EURECOM is coordinating the three-year European project, PAPAYA, launched on May 1st. Its mission: enable cloud services to process encrypted or anonymized data without having to access the unencrypted data. Melek Önen, a researcher specialized in applied cryptography, is leading this project. In this interview she provides more details on the objectives of this H2020 project.
What is the objective of the H2020 Papaya project?
Melek Önen: Small and medium-sized companies do not always have the means to internally process large amounts of data that is often personal or confidential. They therefore use cloud services to simplify the task, but in so doing they lose control over their data. Our mission with the PAPAYA project (which stands for PlAtform for PrivAcY-preserving data Analytics) is to succeed in using data processing and classification methods while keeping the data encrypted and/or anonymized. This would offer companies greater security and confidentiality when they use third party cloud services, since these services could no longer access the unencrypted data. This has become a major issue since the European General Data Protection Regulation (GDPR) has come into effect.
What is your main challenge in this project?
MÖ: Today, when we encrypt data the traditional way, it is protected in a randomized manner—in other words, using a method that lacks transparency. It is impossible to carry out operations on data in this state. In 2009, cryptography researcher Craig Gentry proposed a unique method called fully homomorphic encryption. Using this method, several operations can be carried out on encrypted data. The problem is, processing data this way is not very efficient in terms of memory usage and the processes required. The majority of our work will involve designing variants of the data processing algorithms that will be compatible with data protected by homomorphic encryption.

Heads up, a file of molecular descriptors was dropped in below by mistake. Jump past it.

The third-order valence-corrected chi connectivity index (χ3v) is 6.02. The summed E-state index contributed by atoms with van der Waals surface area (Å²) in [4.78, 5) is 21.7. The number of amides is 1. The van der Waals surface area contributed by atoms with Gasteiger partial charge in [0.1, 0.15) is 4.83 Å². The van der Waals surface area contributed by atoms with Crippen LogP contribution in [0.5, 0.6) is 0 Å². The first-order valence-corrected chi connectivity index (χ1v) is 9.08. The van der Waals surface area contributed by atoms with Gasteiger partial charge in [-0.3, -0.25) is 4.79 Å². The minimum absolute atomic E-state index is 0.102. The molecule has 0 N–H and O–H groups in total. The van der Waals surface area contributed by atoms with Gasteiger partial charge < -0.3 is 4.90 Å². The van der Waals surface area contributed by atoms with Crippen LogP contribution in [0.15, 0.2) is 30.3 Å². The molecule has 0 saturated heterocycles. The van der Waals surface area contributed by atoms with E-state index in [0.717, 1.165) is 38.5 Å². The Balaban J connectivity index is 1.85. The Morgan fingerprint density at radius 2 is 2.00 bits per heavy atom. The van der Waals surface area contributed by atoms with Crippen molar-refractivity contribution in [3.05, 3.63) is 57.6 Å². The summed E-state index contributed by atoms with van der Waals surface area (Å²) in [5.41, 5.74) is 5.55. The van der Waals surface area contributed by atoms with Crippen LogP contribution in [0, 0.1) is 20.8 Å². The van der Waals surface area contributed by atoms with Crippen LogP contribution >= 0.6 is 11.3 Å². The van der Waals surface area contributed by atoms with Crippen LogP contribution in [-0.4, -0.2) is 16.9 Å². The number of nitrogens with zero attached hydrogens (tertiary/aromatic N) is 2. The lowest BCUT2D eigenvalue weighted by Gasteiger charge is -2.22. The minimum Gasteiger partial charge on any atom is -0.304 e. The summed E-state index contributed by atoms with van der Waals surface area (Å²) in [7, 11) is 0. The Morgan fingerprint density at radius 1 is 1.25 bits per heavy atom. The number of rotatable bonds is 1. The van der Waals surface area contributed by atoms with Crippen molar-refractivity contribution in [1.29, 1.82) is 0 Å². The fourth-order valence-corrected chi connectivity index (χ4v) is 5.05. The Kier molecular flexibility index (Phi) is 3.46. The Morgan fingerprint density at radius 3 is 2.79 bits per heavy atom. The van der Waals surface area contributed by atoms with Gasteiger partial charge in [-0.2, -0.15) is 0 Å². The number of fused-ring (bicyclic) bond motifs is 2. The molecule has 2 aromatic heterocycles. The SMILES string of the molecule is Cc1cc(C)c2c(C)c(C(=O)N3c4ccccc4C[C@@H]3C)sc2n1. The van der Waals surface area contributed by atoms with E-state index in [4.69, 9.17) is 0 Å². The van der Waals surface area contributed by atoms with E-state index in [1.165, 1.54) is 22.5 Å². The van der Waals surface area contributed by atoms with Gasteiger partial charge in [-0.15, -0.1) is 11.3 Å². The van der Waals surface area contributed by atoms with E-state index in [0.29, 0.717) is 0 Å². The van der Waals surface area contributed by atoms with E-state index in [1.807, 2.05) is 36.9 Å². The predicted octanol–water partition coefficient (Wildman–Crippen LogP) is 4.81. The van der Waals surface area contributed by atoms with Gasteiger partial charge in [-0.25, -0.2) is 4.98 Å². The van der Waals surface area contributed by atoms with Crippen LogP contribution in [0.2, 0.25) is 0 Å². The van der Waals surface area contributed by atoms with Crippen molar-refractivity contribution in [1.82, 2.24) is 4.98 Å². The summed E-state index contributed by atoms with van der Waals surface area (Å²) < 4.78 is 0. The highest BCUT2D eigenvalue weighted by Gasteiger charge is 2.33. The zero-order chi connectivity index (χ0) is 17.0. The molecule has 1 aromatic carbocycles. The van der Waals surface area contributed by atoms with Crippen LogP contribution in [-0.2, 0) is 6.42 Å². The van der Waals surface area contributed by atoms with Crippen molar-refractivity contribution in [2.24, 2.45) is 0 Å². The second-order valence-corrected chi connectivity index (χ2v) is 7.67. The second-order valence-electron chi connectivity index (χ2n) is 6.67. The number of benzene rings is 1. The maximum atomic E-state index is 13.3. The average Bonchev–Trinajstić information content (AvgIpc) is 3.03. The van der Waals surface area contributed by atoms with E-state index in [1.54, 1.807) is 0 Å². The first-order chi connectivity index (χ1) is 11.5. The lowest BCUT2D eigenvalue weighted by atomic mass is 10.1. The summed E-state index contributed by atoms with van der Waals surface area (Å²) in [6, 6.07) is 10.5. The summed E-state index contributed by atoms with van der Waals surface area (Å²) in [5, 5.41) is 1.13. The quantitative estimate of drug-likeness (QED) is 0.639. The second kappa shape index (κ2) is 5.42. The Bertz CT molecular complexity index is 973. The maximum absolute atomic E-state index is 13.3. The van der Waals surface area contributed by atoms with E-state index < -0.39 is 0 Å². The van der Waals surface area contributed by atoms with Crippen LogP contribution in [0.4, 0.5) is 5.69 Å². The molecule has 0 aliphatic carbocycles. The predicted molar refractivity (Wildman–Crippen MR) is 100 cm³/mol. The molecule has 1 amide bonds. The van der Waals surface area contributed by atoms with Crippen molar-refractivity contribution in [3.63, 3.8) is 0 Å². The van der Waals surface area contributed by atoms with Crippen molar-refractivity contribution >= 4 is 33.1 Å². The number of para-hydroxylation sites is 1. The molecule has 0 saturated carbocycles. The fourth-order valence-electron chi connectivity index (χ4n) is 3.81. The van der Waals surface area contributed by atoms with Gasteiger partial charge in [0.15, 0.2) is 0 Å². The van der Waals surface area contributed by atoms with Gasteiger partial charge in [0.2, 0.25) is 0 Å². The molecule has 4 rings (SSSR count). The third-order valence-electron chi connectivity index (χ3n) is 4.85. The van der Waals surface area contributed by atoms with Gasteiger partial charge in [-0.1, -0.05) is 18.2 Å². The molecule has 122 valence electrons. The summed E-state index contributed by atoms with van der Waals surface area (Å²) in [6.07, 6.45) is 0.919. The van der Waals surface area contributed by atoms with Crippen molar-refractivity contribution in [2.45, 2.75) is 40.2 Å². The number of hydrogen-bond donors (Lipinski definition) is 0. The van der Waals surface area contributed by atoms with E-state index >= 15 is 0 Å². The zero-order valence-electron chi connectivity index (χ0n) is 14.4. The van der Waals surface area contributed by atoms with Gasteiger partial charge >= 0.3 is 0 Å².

Can you explain how you design variants of data processing algorithms?
MÖ: For example, a neural network contains both linear operations that are easily managed with appropriate encryption methods as well as non-linear operations. We do not know how to process encrypted data using non-linear operations. Yet the network’s accuracy depends on these non-linear operations, so we cannot do without them. What we must do in this situation is approximate these operations, which are actually functions, by using other linear functions with similar behavior. The more effective this approximation, the more accurate the neural network, and we can therefore process the encrypted data.
What use cases do you plan to work on?
MÖ: We have two different use cases. The first is medical data encryption. This situation affects many hospitals that have patients’ data but are not large enough to have their own internal data processing services. They therefore use cloud services. The second case involves web analytics and it could be useful for the tourism sector. Data collected by smartphone users could be very useful in this sector that analyzes the way tourists move from one place of interest to another. For both cases, we imagine several progressive scenarios. First, for one data owner who has all the users’ unencrypted data that he encrypts with the same key and transfers to the cloud. Next, several owners with several keys. Finally, we consider data that comes directly from users.
Who else is working on this project with you?
MÖ: PAPAYA brings together 6 partners including EURECOM, which is coordinating the action. The companies involved in assisting us with the use cases and in designing this new platform are Atos, IBM, Haifa Research Lab, Orange Labs, and MediaClinics—an SME that makes sensors for monitoring patients in hospitals. In terms of academic partners, we are working with Karlstad University in Sweden. We will work together for the entire three-year project.